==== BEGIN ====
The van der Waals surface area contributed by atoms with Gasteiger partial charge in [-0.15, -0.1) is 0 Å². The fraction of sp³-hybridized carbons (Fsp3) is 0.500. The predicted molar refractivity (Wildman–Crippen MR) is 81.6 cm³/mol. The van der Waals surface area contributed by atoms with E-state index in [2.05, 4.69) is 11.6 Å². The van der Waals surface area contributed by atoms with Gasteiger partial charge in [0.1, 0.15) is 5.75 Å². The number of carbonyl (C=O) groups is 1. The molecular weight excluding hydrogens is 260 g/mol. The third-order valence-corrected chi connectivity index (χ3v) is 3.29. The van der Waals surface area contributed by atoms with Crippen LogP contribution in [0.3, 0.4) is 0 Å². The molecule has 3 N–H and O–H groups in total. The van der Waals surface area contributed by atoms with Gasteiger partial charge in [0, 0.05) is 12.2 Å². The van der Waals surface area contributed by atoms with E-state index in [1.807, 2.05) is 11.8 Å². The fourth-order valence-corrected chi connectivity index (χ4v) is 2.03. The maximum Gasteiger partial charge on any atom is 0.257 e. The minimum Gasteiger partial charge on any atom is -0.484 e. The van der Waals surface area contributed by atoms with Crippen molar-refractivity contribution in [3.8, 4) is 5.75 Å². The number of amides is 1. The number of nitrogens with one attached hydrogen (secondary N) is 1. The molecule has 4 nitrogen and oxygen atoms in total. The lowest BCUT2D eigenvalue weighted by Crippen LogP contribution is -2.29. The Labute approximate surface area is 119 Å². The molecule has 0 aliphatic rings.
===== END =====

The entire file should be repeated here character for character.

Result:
The van der Waals surface area contributed by atoms with Gasteiger partial charge in [-0.15, -0.1) is 0 Å². The fraction of sp³-hybridized carbons (Fsp3) is 0.500. The predicted molar refractivity (Wildman–Crippen MR) is 81.6 cm³/mol. The van der Waals surface area contributed by atoms with E-state index in [2.05, 4.69) is 11.6 Å². The van der Waals surface area contributed by atoms with Gasteiger partial charge in [0.1, 0.15) is 5.75 Å². The number of carbonyl (C=O) groups is 1. The molecular weight excluding hydrogens is 260 g/mol. The third-order valence-corrected chi connectivity index (χ3v) is 3.29. The van der Waals surface area contributed by atoms with Crippen LogP contribution in [0.3, 0.4) is 0 Å². The molecule has 3 N–H and O–H groups in total. The van der Waals surface area contributed by atoms with Gasteiger partial charge in [0, 0.05) is 12.2 Å². The van der Waals surface area contributed by atoms with E-state index in [1.807, 2.05) is 11.8 Å². The fourth-order valence-corrected chi connectivity index (χ4v) is 2.03. The maximum Gasteiger partial charge on any atom is 0.257 e. The minimum Gasteiger partial charge on any atom is -0.484 e. The van der Waals surface area contributed by atoms with Crippen molar-refractivity contribution in [3.8, 4) is 5.75 Å². The number of amides is 1. The number of nitrogens with one attached hydrogen (secondary N) is 1. The molecule has 4 nitrogen and oxygen atoms in total. The lowest BCUT2D eigenvalue weighted by Crippen LogP contribution is -2.29. The Labute approximate surface area is 119 Å². The molecule has 0 aliphatic rings.